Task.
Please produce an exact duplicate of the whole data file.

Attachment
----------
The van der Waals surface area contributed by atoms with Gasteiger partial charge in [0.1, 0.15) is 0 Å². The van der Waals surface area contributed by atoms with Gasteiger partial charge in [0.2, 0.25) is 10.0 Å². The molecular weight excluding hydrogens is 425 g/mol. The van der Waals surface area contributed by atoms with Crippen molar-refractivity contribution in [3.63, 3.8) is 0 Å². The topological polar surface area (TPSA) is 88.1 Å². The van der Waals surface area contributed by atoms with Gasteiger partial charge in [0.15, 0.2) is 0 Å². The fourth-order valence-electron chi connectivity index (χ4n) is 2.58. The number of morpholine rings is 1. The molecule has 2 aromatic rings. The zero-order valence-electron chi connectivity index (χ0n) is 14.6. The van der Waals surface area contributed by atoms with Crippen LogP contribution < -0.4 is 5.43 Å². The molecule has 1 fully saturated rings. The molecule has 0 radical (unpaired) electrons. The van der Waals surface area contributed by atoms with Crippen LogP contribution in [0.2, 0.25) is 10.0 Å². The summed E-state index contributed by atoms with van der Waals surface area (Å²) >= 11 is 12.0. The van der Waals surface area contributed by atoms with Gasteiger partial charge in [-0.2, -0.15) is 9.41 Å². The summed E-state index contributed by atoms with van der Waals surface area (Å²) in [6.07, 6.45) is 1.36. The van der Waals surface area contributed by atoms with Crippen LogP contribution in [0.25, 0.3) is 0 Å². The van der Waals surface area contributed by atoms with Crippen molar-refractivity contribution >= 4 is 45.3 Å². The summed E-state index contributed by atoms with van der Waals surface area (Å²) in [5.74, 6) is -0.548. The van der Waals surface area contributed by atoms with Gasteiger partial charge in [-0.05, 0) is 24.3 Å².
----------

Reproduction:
The van der Waals surface area contributed by atoms with Gasteiger partial charge in [0.1, 0.15) is 0 Å². The van der Waals surface area contributed by atoms with Gasteiger partial charge in [0.2, 0.25) is 10.0 Å². The molecular weight excluding hydrogens is 425 g/mol. The van der Waals surface area contributed by atoms with Crippen molar-refractivity contribution in [3.63, 3.8) is 0 Å². The topological polar surface area (TPSA) is 88.1 Å². The van der Waals surface area contributed by atoms with Gasteiger partial charge in [0.15, 0.2) is 0 Å². The fourth-order valence-electron chi connectivity index (χ4n) is 2.58. The number of morpholine rings is 1. The molecule has 2 aromatic rings. The zero-order valence-electron chi connectivity index (χ0n) is 14.6. The van der Waals surface area contributed by atoms with Crippen LogP contribution < -0.4 is 5.43 Å². The molecule has 1 fully saturated rings. The molecule has 0 radical (unpaired) electrons. The van der Waals surface area contributed by atoms with Crippen LogP contribution in [0.2, 0.25) is 10.0 Å². The summed E-state index contributed by atoms with van der Waals surface area (Å²) >= 11 is 12.0. The van der Waals surface area contributed by atoms with Gasteiger partial charge in [-0.2, -0.15) is 9.41 Å². The summed E-state index contributed by atoms with van der Waals surface area (Å²) in [6.07, 6.45) is 1.36. The van der Waals surface area contributed by atoms with Crippen LogP contribution in [0.25, 0.3) is 0 Å². The van der Waals surface area contributed by atoms with Crippen molar-refractivity contribution >= 4 is 45.3 Å². The summed E-state index contributed by atoms with van der Waals surface area (Å²) in [5.74, 6) is -0.548. The van der Waals surface area contributed by atoms with Gasteiger partial charge in [-0.05, 0) is 24.3 Å².